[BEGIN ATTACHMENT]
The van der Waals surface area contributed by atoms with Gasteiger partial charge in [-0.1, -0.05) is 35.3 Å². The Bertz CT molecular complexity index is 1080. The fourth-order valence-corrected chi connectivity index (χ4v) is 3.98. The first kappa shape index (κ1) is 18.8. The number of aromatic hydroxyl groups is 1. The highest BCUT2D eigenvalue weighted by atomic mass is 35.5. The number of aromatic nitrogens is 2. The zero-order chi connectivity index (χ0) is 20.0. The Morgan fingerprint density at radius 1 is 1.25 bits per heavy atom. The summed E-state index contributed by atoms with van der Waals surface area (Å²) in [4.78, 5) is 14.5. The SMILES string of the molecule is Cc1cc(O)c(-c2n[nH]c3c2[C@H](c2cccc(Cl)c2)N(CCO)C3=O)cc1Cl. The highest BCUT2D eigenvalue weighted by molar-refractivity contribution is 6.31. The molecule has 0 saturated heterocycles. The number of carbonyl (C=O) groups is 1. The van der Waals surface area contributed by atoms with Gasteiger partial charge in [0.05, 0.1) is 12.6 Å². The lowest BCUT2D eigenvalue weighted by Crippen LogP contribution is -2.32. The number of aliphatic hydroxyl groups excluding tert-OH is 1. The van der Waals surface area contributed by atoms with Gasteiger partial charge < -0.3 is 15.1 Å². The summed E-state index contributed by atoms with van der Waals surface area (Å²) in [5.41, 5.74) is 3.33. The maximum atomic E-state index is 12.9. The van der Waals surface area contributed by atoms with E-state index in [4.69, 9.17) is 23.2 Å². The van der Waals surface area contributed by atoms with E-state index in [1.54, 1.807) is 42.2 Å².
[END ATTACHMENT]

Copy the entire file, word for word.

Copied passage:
The van der Waals surface area contributed by atoms with Gasteiger partial charge in [-0.1, -0.05) is 35.3 Å². The Bertz CT molecular complexity index is 1080. The fourth-order valence-corrected chi connectivity index (χ4v) is 3.98. The first kappa shape index (κ1) is 18.8. The number of aromatic hydroxyl groups is 1. The highest BCUT2D eigenvalue weighted by atomic mass is 35.5. The number of aromatic nitrogens is 2. The zero-order chi connectivity index (χ0) is 20.0. The Morgan fingerprint density at radius 1 is 1.25 bits per heavy atom. The summed E-state index contributed by atoms with van der Waals surface area (Å²) in [4.78, 5) is 14.5. The SMILES string of the molecule is Cc1cc(O)c(-c2n[nH]c3c2[C@H](c2cccc(Cl)c2)N(CCO)C3=O)cc1Cl. The highest BCUT2D eigenvalue weighted by molar-refractivity contribution is 6.31. The molecule has 0 saturated heterocycles. The number of carbonyl (C=O) groups is 1. The van der Waals surface area contributed by atoms with Gasteiger partial charge in [0.05, 0.1) is 12.6 Å². The lowest BCUT2D eigenvalue weighted by Crippen LogP contribution is -2.32. The number of aliphatic hydroxyl groups excluding tert-OH is 1. The van der Waals surface area contributed by atoms with Gasteiger partial charge < -0.3 is 15.1 Å². The summed E-state index contributed by atoms with van der Waals surface area (Å²) in [5.41, 5.74) is 3.33. The maximum atomic E-state index is 12.9. The van der Waals surface area contributed by atoms with E-state index in [4.69, 9.17) is 23.2 Å². The van der Waals surface area contributed by atoms with E-state index in [1.54, 1.807) is 42.2 Å².